What business owner in his or her right mind doesn’t want to restrict competition? Especially if it’s coming from a trusted employee or the person who sold you the business!
So which of the following business owners do you think succeeded?
A. The Putaruru food store owner whose employment terms prevented his store manager from working for any similar business within a 25km radius of the store for 3 years?
B. The purchaser of a Hamilton café (who had paid $327,000 for goodwill) under a contract restricting the vendor from opening a hospitality business within a 10km radius?
C. The purchaser of shares in a large Auckland printing company (who paid $2.7 million for goodwill) under a contract preventing any of the vendor parties from competing?
These are actual examples selected from over 20 reported restraint of trade or restrictive covenant cases heard in New Zealand courts over the past year.
The correct answer is B. Why did that business owner succeed and the others fail?
Restrictive or restraint of trade covenants can be very useful tools for business owners - if they work. However the high level of failure in practice points to a wide-spread lack of understanding of these potentially valuable intangible assets.
The court’s starting point is that covenants in restraint of trade are contrary to the public interest, and are presumed void unless reasonable. What is reasonable depends on the surrounding circumstances.
On the other hand, the law will generally uphold restrictive covenants preventing the business’s proprietary and/or confidential information from walking out the door when employees leave.
Coming back to the examples above:
A. The Putaruru store owner failed to prevent his ex-manager from working for a nearby competitor because:
- He could not identify the proprietary information he was supposedly trying to protect; and
- Even if he had, the term of the restraint was unreasonable and could never have been more than 6-12 months at most.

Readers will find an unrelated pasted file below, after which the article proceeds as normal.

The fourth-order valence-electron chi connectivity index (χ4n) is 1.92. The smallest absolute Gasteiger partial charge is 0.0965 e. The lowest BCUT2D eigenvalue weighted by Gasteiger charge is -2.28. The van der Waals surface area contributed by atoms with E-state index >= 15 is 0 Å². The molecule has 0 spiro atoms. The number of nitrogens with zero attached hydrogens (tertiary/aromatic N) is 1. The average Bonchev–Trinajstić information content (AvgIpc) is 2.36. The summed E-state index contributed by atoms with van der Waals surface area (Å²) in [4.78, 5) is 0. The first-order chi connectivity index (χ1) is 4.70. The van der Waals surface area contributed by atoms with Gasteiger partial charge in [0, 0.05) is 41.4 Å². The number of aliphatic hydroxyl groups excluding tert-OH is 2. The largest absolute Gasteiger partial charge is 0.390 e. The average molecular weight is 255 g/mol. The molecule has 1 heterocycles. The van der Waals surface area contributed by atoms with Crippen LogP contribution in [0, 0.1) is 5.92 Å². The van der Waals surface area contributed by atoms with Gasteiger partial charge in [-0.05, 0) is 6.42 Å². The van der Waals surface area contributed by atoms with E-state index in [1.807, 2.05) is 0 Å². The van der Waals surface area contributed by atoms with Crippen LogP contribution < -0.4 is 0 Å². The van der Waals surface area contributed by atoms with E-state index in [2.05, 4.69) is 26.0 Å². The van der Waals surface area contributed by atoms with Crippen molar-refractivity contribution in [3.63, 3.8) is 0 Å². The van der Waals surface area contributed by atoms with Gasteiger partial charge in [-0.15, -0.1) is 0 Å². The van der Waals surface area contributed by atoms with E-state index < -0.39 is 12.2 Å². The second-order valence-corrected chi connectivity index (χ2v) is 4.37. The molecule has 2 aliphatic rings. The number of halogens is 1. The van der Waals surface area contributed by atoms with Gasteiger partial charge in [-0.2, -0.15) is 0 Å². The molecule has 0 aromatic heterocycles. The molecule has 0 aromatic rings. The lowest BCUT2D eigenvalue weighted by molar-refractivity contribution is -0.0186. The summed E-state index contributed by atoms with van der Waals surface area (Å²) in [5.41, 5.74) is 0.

B. When the vendor of the Hamilton café opened a café/bar in the next block, the purchaser was able to recover his goodwill payment in full because the restraint of trade terms were clearly drafted and considered reasonable by the court.
C. The purchaser of the Auckland printing company shares was unable to stop the business’s operations manager from joining a direct competitor 6 months from settlement because:
- It could not prove he had access to the confidential information (pricing and product data) which it sought to protect;
- Furthermore, the restriction in the sale and purchase agreement did not extend to him as a beneficiary of a vendor trust.
Well, one out of three ain’t good! Leaving aside wasted goodwill payments, legal proceedings (particularly unsuccessful ones), are not getting any cheaper.
To avoid a misfire, here are some do’s and don’ts to consider:
- Assume you have a general right to prevent ex-employees from working for competitors;
- Think you can secure an effective restraint of trade without compensating the person affected;
- Rely on standard templates- each situation needs individual consideration .
- Think carefully about who and/or what it is you are trying to restrict and look at all your options for achieving this;
- Consider the impact of social media (see http://www.btob.co.nz/article/social-media-can-compromise-database-assets);
- If your major purpose is to protect business intangible assets, identify and legally secure them as a first step (see http://www.btob.co.nz/node/33263).
A very good way to approach this issue is to carry out an overall risk management assessment of your business. Ideally this should be one of the early foundations of your business growth critical path.
(From our Spring Newsletter 2011)